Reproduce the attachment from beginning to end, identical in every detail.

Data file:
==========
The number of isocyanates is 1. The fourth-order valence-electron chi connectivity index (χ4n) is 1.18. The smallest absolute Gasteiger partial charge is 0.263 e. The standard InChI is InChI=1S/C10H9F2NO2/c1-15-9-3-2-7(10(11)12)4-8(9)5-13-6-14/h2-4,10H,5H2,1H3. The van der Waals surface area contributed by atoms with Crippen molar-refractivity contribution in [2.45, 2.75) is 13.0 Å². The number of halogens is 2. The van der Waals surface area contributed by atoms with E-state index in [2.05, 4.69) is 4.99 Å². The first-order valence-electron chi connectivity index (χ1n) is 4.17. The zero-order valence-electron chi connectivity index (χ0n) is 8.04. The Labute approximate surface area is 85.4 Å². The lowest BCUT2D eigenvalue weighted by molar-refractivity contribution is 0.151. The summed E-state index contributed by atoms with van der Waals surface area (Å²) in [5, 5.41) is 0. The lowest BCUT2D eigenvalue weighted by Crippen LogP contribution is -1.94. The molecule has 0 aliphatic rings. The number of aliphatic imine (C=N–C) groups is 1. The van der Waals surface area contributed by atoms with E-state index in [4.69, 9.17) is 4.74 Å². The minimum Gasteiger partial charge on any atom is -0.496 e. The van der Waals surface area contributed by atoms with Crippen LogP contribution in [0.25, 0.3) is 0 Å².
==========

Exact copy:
The number of isocyanates is 1. The fourth-order valence-electron chi connectivity index (χ4n) is 1.18. The smallest absolute Gasteiger partial charge is 0.263 e. The standard InChI is InChI=1S/C10H9F2NO2/c1-15-9-3-2-7(10(11)12)4-8(9)5-13-6-14/h2-4,10H,5H2,1H3. The van der Waals surface area contributed by atoms with Crippen molar-refractivity contribution in [2.45, 2.75) is 13.0 Å². The number of halogens is 2. The van der Waals surface area contributed by atoms with E-state index in [2.05, 4.69) is 4.99 Å². The first-order valence-electron chi connectivity index (χ1n) is 4.17. The zero-order valence-electron chi connectivity index (χ0n) is 8.04. The Labute approximate surface area is 85.4 Å². The lowest BCUT2D eigenvalue weighted by molar-refractivity contribution is 0.151. The summed E-state index contributed by atoms with van der Waals surface area (Å²) in [5, 5.41) is 0. The lowest BCUT2D eigenvalue weighted by Crippen LogP contribution is -1.94. The molecule has 0 aliphatic rings. The number of aliphatic imine (C=N–C) groups is 1. The van der Waals surface area contributed by atoms with E-state index in [4.69, 9.17) is 4.74 Å². The minimum Gasteiger partial charge on any atom is -0.496 e. The van der Waals surface area contributed by atoms with Crippen LogP contribution in [0.25, 0.3) is 0 Å².